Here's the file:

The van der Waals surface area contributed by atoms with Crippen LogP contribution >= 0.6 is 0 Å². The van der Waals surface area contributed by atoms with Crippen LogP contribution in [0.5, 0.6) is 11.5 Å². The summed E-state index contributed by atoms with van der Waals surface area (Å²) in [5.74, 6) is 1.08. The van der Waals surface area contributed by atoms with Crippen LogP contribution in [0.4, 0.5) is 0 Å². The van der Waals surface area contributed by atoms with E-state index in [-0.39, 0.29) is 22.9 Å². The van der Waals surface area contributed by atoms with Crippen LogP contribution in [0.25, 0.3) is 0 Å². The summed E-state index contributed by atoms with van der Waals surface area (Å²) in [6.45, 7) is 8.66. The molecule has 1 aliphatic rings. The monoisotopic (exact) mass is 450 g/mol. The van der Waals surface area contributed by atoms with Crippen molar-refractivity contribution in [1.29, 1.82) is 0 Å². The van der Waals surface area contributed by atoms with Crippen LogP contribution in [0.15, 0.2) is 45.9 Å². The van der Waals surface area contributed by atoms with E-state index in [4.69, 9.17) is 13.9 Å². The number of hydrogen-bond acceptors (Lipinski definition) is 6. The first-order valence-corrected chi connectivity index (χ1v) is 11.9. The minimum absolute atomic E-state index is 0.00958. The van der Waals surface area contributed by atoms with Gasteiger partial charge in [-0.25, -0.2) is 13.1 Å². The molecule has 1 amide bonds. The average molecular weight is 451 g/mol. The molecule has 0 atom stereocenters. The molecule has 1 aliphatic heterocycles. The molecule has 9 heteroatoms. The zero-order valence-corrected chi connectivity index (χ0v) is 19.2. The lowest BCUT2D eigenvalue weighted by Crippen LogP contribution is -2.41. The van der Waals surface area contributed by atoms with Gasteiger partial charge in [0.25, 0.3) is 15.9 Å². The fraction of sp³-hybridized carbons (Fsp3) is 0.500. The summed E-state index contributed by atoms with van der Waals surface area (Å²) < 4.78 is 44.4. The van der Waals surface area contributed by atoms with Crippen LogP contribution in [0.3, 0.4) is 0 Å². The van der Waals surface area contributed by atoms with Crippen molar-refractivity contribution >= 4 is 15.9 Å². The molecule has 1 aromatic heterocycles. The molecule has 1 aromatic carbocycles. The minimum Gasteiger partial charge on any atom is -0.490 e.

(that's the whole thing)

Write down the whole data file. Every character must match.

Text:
The van der Waals surface area contributed by atoms with Crippen LogP contribution >= 0.6 is 0 Å². The van der Waals surface area contributed by atoms with Crippen LogP contribution in [0.5, 0.6) is 11.5 Å². The summed E-state index contributed by atoms with van der Waals surface area (Å²) in [5.74, 6) is 1.08. The van der Waals surface area contributed by atoms with Crippen LogP contribution in [0.4, 0.5) is 0 Å². The van der Waals surface area contributed by atoms with E-state index in [-0.39, 0.29) is 22.9 Å². The van der Waals surface area contributed by atoms with Crippen LogP contribution in [0.25, 0.3) is 0 Å². The summed E-state index contributed by atoms with van der Waals surface area (Å²) in [6.45, 7) is 8.66. The molecule has 1 aliphatic rings. The monoisotopic (exact) mass is 450 g/mol. The van der Waals surface area contributed by atoms with Crippen molar-refractivity contribution in [1.29, 1.82) is 0 Å². The van der Waals surface area contributed by atoms with Crippen LogP contribution in [0.15, 0.2) is 45.9 Å². The van der Waals surface area contributed by atoms with E-state index in [4.69, 9.17) is 13.9 Å². The number of hydrogen-bond acceptors (Lipinski definition) is 6. The first-order valence-corrected chi connectivity index (χ1v) is 11.9. The minimum absolute atomic E-state index is 0.00958. The van der Waals surface area contributed by atoms with Gasteiger partial charge in [-0.25, -0.2) is 13.1 Å². The molecule has 1 amide bonds. The average molecular weight is 451 g/mol. The molecule has 0 atom stereocenters. The molecule has 1 aliphatic heterocycles. The molecule has 9 heteroatoms. The zero-order valence-corrected chi connectivity index (χ0v) is 19.2. The lowest BCUT2D eigenvalue weighted by Crippen LogP contribution is -2.41. The van der Waals surface area contributed by atoms with Gasteiger partial charge in [0.25, 0.3) is 15.9 Å². The fraction of sp³-hybridized carbons (Fsp3) is 0.500. The summed E-state index contributed by atoms with van der Waals surface area (Å²) < 4.78 is 44.4. The van der Waals surface area contributed by atoms with Crippen LogP contribution in [0.3, 0.4) is 0 Å². The van der Waals surface area contributed by atoms with Crippen molar-refractivity contribution >= 4 is 15.9 Å². The molecule has 1 aromatic heterocycles. The molecule has 1 aromatic carbocycles. The minimum Gasteiger partial charge on any atom is -0.490 e.